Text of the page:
Endocrine Abstracts (2013) 32 P717 | DOI: 10.1530/endoabs.32.P717

Craniopharyngioma -- a diagnosis not to be missed

Joana Menezes Nunes, Elisabete Rodrigues, Sérgio Salvador, António Cerejo, Ricardo Reis, Sérgio Silva, Luís Augusto, Marcos Guimarães, Rui Vaz & Davide Carvalho


Centro Hospitalar São João, Porto, Portugal.


Introduction: Craniopharyngiomas are intracranial tumors that develop from Rathke’s pouch rests of epithelium. They have a bimodal age distribution, with peak incidence at childhood and in the adult/elderly, although in our series we have more patients in a middle peak. Usually they are benign but responsible for significant morbidity, particularly when located near critical structures such as optic chiasm, pituitary gland and hypothalamus, and thus might cause visual, neurological and endocrine deficits.

Case report: A 24-year-old male, asymptomatic until January/2011, when started complaining of progressive visual impairment of the right eye without other neuro-ophthalmological changes neither hormonal dysfunction symptoms. In July/2011, he reported amaurosis of the right eye. The hormonal evaluation revealed only subclinical hypothyroidism, and he was started on levothyroxine therapy (50 μg/day). Pituitary MRI showed a sellar and supra-sellar cystic lesion with carotid involvement. This lesion was not completely excised, because of its adherence to internal carotid. Histology revealed craniopharyngioma adamantinomatous type. The patient was discharged with diagnosis of hypothyroidism and central diabetes insipidus, on levothyroxine supplementation and desmopressin therapy (0.2 mg/day). The post-operative endocrinological revaluation showed panhypopituitarism, requiring adjustment of levothyroxine besides testosterone and prednisone supplementation. The pituitary follow-up MRI showed enlargement of the suprasellar cistern and sella turcica, probably related to sequelae of surgery, tumor-adjacent residues and optic chiasm with scoop bottom and with discreet focus of the contrast on the inferior right location. Clinically the patient maintains visual impairment of the right eye (<1/10), relative afferent pupillary defect, and pallor of optic disc in ophthalmoscopy, without other neurological or endocrine symptoms.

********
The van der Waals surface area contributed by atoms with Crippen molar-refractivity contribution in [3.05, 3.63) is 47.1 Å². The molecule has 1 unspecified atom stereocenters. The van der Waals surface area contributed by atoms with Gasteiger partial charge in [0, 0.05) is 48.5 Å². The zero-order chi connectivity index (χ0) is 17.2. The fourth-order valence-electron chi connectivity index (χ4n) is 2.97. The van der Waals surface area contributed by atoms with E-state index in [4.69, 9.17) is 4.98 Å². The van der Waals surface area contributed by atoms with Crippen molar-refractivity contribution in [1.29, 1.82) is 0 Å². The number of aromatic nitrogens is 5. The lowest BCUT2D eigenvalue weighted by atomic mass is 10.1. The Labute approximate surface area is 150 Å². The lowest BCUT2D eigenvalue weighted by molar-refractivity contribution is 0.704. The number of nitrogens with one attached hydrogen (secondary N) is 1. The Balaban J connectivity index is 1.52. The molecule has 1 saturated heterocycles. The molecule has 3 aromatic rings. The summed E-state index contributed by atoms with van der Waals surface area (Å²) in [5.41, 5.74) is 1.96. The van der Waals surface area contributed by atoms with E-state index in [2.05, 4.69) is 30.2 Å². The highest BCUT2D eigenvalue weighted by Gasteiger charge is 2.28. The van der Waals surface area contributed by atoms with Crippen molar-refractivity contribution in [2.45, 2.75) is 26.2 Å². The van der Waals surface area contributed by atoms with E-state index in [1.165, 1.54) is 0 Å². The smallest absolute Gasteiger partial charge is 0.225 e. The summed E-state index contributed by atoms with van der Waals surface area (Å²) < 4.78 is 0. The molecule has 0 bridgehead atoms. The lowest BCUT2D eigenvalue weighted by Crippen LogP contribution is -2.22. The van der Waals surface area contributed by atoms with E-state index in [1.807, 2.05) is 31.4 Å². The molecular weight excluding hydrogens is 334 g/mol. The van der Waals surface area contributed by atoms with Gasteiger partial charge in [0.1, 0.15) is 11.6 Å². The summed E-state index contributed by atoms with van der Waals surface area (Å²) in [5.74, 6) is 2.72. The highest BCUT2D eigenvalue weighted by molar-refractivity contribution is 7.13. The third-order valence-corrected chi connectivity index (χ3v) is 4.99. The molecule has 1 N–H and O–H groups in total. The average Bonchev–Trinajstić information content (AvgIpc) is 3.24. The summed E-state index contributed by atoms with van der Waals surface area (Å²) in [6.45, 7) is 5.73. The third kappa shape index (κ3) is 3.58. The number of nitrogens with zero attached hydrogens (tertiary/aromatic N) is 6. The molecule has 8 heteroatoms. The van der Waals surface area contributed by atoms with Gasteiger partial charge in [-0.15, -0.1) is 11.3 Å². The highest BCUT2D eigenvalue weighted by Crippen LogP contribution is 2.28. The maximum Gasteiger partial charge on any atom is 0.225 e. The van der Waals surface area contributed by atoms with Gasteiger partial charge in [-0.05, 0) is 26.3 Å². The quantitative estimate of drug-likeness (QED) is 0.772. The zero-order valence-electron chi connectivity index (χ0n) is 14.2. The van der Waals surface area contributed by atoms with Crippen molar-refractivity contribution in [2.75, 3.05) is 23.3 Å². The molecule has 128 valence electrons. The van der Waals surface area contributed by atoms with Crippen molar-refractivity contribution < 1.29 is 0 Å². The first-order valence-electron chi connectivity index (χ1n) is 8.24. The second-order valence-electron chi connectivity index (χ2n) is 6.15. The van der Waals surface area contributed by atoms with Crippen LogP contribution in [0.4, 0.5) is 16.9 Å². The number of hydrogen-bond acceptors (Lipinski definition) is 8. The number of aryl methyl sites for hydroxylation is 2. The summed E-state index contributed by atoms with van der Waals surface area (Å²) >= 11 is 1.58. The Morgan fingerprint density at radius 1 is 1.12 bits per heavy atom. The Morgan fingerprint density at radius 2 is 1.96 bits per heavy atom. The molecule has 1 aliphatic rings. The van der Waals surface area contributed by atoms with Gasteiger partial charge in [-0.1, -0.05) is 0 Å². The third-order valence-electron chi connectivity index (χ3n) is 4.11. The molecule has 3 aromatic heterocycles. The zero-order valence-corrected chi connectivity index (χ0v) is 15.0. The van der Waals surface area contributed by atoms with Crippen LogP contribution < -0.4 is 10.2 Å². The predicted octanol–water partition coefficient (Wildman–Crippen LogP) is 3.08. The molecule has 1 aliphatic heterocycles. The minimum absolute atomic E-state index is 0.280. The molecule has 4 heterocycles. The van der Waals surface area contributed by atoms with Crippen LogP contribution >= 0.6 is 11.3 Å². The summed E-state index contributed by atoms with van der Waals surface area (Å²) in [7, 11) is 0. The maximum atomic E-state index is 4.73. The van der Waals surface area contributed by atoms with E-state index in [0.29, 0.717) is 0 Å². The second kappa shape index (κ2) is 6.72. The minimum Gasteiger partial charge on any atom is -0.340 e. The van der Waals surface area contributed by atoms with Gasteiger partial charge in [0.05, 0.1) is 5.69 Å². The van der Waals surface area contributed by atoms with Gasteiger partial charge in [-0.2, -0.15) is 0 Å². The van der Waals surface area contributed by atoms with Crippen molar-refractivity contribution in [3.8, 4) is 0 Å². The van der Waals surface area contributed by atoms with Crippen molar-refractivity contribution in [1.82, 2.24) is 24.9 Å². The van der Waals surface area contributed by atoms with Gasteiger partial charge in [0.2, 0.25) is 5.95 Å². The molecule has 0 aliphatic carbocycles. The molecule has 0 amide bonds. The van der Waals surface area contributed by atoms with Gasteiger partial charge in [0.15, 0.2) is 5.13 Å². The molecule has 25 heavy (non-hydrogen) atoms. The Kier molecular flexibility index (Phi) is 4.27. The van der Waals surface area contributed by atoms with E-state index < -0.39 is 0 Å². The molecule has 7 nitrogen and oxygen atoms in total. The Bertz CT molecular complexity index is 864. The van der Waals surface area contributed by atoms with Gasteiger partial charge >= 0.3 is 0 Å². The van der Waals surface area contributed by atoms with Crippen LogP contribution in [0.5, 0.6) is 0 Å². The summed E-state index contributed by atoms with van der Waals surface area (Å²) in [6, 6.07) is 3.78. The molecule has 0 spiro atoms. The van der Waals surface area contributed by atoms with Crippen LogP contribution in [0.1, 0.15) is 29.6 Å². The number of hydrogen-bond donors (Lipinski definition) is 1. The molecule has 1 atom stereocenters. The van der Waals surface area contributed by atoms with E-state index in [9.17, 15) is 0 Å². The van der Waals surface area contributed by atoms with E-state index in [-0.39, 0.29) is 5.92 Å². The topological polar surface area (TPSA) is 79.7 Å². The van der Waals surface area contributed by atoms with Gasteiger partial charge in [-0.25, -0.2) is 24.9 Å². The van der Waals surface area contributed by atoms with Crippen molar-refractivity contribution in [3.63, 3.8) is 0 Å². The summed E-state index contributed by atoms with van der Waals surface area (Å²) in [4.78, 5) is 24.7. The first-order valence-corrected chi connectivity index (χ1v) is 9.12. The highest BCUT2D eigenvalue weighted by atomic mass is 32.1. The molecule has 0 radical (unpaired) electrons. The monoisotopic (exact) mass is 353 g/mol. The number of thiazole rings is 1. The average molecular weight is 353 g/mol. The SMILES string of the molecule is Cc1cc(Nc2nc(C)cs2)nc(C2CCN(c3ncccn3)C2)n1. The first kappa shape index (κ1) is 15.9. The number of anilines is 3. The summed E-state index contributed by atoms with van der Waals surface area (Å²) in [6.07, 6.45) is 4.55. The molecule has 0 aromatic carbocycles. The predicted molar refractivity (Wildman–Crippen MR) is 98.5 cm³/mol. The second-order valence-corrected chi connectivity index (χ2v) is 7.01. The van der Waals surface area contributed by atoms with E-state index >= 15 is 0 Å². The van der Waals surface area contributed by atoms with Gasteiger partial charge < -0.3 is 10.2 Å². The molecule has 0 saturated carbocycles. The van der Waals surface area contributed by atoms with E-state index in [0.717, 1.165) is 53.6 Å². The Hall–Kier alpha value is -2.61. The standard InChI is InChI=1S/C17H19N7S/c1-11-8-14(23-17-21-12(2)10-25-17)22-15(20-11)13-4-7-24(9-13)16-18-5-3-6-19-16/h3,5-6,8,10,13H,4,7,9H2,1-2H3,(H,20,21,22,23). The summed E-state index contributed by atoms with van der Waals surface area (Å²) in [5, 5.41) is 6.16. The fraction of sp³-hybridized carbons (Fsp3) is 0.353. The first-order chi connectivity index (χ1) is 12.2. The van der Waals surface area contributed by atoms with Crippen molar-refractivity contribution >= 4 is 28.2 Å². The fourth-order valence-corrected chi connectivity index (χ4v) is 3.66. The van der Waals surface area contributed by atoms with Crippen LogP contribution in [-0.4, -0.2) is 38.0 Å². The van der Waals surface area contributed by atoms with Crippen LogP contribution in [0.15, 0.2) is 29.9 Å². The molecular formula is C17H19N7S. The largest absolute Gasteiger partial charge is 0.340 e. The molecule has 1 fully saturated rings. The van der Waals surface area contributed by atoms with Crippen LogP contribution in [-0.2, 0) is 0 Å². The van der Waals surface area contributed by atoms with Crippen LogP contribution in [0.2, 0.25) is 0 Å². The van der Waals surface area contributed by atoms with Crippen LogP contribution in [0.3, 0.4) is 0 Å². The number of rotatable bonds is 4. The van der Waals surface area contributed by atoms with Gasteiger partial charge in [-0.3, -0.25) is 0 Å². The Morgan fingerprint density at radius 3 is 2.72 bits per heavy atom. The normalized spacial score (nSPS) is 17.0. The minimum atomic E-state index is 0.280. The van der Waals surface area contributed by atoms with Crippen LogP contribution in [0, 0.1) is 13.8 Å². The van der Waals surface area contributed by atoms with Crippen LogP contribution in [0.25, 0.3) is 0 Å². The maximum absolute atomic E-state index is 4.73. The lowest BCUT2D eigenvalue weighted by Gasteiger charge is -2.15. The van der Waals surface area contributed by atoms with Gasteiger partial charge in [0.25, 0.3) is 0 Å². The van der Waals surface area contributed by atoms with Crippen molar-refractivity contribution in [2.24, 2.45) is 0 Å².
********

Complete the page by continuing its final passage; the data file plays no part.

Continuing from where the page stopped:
Conclusion: Craniopharyngiomas are rare tumors, often with suprasellar extension. Early diagnosis and treatment require a high diagnostic accuracy when dealing with visual impairment, neurological and hormonal symptoms. They tend to invade locally and relapse after treatment, requiring a long follow-up.

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